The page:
“Success emerges from the quality of the decisions we make and the quantity of luck we receive. We can't control luck. But we can control the way we make choices.”
I picked up this book because I believed I was making incorrect, irrational and small decisions that weren’t helping me progress into the future I want for myself. This book was a highly recommended one in Tribe of Mentors. It helped to label the topic or “reason” books were recommended in ToM when realization came that I was making poor decisions, I could refer to this list quickly and see which books would help with decision making.
While I can’t say that all of my decisions will be perfect in the future, the decisions I make will now face an eye of scrutiny and reflection to ensure I’m avoiding the “4 Evils of Decision Making”. These 4 are: Narrow Framing, Confirmation Bias, Short Term Emotion, and Over Confidence.
Narrow Framing can be described as limiting yourself to a small number of options when realistically there are much more. Example: “Should I quit my job or stay?” Limiting yourself to these two options isn’t addressing the reason you are wanting to leave your job, is it pay, benefits, remote work, coworkers, etc? If it’s your coworkers you don’t like working with, switching jobs won’t guarantee great coworkers. If it’s poor pay, have you tried talking to your manager about a raise or the path to one? These are just a couple examples of mistakes we can make for narrow framing ourselves into poor decisions.
Confirmation Bias is a doozie. This one might be the toughest because it looks so appealing and it’s often backed by facts. But ultimately it only supports your own thought process without considering outside factors or a Devils Advocate. This is best avoided by asking for outside unbiased assessments.
Short Term Emotion is self explanatory. It could be the excitement of an opportunity or decision that causes you to act quickly without thinking. You can see these tactics used by sales people to try and get you to buy something. The reverse is also true when anger or frustration can cause you to make irrational decisions. To get around this one, we need to remove ourselves from the situation, take a breath and focus on what we want the outcome of our decision to be and how does it tie into our goals.
Over Confidence is another evil that says it all. This one I went back and fourth with because yes, it is an evil but how do we overcome it? The book says to have backup plans and avoid moonshots when I think having a backup plan is planning for failure while not going all in on Plan A. You should always aim for the moon. Just be mindful of your confidence and realistic with your goals especially if there are other parties involved.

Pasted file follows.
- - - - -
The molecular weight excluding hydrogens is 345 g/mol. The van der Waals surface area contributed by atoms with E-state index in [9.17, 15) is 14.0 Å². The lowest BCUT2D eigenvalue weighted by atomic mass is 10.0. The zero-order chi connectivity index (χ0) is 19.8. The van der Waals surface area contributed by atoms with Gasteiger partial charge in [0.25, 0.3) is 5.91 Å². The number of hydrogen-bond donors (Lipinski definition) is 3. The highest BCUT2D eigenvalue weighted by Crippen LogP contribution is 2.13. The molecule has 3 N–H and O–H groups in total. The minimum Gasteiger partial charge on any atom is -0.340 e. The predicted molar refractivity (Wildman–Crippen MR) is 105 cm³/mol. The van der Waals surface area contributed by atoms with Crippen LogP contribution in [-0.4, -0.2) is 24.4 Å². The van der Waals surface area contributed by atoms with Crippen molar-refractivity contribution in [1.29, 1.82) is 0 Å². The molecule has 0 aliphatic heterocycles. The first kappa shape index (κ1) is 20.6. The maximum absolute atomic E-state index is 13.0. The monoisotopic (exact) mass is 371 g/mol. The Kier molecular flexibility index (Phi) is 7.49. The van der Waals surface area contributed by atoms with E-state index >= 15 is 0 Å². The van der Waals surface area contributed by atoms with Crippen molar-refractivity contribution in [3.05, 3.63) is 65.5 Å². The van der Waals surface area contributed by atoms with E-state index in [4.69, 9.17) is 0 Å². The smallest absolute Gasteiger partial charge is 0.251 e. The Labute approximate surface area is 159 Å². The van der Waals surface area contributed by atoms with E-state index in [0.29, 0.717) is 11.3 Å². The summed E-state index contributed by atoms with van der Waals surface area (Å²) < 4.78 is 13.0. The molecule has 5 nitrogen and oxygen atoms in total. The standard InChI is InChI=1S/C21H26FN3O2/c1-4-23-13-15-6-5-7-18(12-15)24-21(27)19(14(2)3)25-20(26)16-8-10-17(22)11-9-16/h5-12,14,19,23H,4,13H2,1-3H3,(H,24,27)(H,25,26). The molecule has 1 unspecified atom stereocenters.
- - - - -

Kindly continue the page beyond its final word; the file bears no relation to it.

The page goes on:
One of my favorite sections is when the Heath brothers dive into Opportunity Cost. I constantly think about this one, this is the cost of INACTION. Most people will think of the risk of doing something but not about the opposite. Example: “Keep putting off that international traveling you’ve always wanted to do.” What is that cost of inaction? Getting too old to enjoy it? Constantly putting work before yourself, grinding on your soul? Think about what you could be missing out on as well as the risks associated!
Finally assuming positive intent! This might be my next favorite part as I am a positive person and always assume the best intent in people. At times I’ll see people get so frustrated or upset by the smallest actions others make without any regard for what the other person is actually trying to convey. Almost like we are all walking with a chip on our shoulder. Relax people! No one is out to get you or bring you down, because you know what? No one cares. Everyone is thinking about themselves. It’s natural, it’s okay. Assume people have good intentions when correcting a mistake, giving you an evaluation, or whatever the case may be. I constantly hear how someone was “flexed” on in a meeting or muttering under their breath about how so and so doesn’t get it. Talk to the other person. Have a conversation. If you find out the other person is REALLY trying to bring you down. Who gives a damn? You always have the ability to change your situation, so change it instead of complaining about it.
I would recommend this book to anyone in a leadership position, anyone wanting to reflect on their decision making process, or anyone that finds themselves constantly getting worked up or aggravated at work.